- It’s becoming clearer why Ron Jeremy’s Club Sesso was so happy when Assistant Fire Marshal Doug Jones told the sex club he’d look the other way if a party at the club violated fire regulations: The club stood to lose a lot of money if Jones had enforced city rules preventing Club Sesso from throwing the June 28 anniversary party. “Club Sesso will suffer substantial economic damage, likely exceeding $30,000 for this event alone, plus bad will that will be generated among the client base,” Club Sesso attorney Ted M. Brindle wrote in a June 27 letter to the city and obtained by WW. Jones is under investigation by the city for his actions, -including his intervention to block a fire inspector from citing Club Sesso for violations when it decided to throw the party anyway. No word yet if a criminal investigation is underway after WW reported last week that club owner Paul Smith told a witness he was bribing someone in the Fire Marshal’s office. (“Playing With Fire,” WW, Aug. 27, 2014). Smith denies doing anything wrong. Fire bureau spokesman Lt. Damon Simmons declined to comment because of the pending city investigation.
- Former Oregonian columnist S. Renee Mitchell, who left the paper in a 2008 staff buyout, has sued another employer for unpaid wages and allegedly subjecting her to gender discrimination and emotional distress. The lawsuit filed in U.S. District Court on Aug. 28 names Groowin
Inc., which helps social media users make money from “small actions,”
such as tweeting and “liking” things on Facebook. In her lawsuit,
Mitchell alleges the company failed to pay her $115,000-a-year salary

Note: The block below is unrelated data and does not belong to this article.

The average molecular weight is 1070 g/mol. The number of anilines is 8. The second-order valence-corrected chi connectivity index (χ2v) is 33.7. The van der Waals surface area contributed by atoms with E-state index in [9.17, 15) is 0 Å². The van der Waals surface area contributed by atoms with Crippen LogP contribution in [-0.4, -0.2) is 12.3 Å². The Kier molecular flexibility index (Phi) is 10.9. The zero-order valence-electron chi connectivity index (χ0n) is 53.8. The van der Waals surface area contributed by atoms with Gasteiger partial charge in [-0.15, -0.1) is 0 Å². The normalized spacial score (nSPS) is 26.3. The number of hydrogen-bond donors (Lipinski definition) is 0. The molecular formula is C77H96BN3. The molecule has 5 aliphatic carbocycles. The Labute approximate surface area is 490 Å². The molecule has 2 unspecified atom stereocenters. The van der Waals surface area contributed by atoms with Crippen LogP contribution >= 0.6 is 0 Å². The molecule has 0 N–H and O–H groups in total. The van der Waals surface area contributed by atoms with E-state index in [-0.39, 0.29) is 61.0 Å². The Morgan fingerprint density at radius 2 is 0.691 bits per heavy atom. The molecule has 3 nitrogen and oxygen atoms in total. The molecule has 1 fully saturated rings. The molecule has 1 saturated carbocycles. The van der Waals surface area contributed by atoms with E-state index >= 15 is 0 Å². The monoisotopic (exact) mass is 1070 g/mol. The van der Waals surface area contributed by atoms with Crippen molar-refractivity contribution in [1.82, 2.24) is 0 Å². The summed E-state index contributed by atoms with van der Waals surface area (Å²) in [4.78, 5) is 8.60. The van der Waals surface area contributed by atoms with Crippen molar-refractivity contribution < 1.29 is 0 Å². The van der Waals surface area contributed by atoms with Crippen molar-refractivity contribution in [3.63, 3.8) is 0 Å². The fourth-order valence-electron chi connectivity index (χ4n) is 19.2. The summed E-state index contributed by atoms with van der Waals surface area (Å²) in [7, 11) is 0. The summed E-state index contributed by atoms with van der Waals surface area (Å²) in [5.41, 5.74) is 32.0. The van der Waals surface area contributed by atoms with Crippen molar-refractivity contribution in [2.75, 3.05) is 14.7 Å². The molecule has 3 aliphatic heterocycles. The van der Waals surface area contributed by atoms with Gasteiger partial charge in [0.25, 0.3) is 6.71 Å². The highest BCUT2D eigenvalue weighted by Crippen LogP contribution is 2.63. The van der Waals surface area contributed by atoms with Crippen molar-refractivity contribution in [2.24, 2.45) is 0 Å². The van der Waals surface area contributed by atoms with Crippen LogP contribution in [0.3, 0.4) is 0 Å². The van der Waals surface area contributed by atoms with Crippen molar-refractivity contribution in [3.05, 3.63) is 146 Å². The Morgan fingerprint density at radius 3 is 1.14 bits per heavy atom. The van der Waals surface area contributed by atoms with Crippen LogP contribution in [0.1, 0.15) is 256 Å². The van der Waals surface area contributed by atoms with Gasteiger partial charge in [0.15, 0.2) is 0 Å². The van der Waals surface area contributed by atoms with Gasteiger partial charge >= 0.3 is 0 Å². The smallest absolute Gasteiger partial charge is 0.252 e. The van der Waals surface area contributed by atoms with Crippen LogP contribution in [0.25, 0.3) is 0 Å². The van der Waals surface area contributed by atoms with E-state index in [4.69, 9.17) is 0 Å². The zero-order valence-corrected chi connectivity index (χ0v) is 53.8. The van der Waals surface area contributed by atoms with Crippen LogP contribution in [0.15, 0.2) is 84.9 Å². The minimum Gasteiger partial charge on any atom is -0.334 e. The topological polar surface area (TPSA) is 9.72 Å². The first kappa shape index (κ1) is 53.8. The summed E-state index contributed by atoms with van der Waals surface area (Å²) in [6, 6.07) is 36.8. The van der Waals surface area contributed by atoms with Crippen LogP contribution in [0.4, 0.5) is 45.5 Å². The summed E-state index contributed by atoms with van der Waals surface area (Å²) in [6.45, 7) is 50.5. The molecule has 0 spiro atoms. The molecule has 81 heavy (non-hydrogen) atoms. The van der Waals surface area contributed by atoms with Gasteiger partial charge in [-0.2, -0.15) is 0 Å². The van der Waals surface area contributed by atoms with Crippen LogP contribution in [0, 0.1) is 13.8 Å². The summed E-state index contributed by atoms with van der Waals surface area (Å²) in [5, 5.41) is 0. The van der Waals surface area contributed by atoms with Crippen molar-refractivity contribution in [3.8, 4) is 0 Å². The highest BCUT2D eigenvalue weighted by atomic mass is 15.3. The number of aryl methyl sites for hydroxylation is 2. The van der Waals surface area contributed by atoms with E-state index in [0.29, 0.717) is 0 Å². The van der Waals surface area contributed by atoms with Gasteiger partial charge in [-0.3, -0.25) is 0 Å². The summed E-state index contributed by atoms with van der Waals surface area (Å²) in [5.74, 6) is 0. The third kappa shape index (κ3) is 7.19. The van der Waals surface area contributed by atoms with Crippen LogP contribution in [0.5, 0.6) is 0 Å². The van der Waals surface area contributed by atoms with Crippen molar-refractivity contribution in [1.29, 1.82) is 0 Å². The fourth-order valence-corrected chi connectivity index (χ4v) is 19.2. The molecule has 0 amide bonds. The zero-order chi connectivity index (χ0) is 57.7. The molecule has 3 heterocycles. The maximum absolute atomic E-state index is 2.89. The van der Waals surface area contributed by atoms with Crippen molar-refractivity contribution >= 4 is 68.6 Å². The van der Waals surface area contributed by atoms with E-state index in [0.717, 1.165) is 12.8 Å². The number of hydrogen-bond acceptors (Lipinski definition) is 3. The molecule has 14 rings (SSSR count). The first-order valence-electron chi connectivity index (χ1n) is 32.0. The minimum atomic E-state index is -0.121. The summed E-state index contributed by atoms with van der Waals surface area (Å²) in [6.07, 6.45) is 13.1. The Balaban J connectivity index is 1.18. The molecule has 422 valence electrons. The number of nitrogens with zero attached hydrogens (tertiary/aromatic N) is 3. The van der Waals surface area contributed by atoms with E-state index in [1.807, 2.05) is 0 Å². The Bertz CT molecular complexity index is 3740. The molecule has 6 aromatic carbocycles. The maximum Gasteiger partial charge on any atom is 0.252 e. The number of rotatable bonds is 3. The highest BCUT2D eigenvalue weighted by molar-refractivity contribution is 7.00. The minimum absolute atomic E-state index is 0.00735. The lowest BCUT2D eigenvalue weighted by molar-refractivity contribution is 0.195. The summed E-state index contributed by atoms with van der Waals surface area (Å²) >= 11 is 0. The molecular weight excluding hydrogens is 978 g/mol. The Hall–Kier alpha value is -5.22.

and that Groowin co-founder Mohamed Kande subjected her to
“hostile” behavior. Mitchell is seeking unpaid wages of $64,000 and
damages of $1.5 million. Kande did not return a call seeking comment,
and Groowin’s attorney was also unavailable.
- Service Employees International Union Local 503 is already the state’s largest public employee union, representing more than 55,000 workers. But under new political director Melissa Unger, SEIU is looking to wield even more power. At its annual meeting that ended Aug. 16, the union decided to start charging new members a $60 initiation fee (they currently pay none). The union also wants to increase the number of represented employees who contribute to the union’s political fund, from 6 percent to 25 percent, and for each one to give $10 a month. That would raise about $2.6 million for the union’s political action committee, more than twice what campaign filings show it has averaged over the past six years. SEIU may also broadly expand who is eligible to join the union. “For instance,” reads an SEIU resolution, “does it matter what kind of work the person does or even if they are employed?”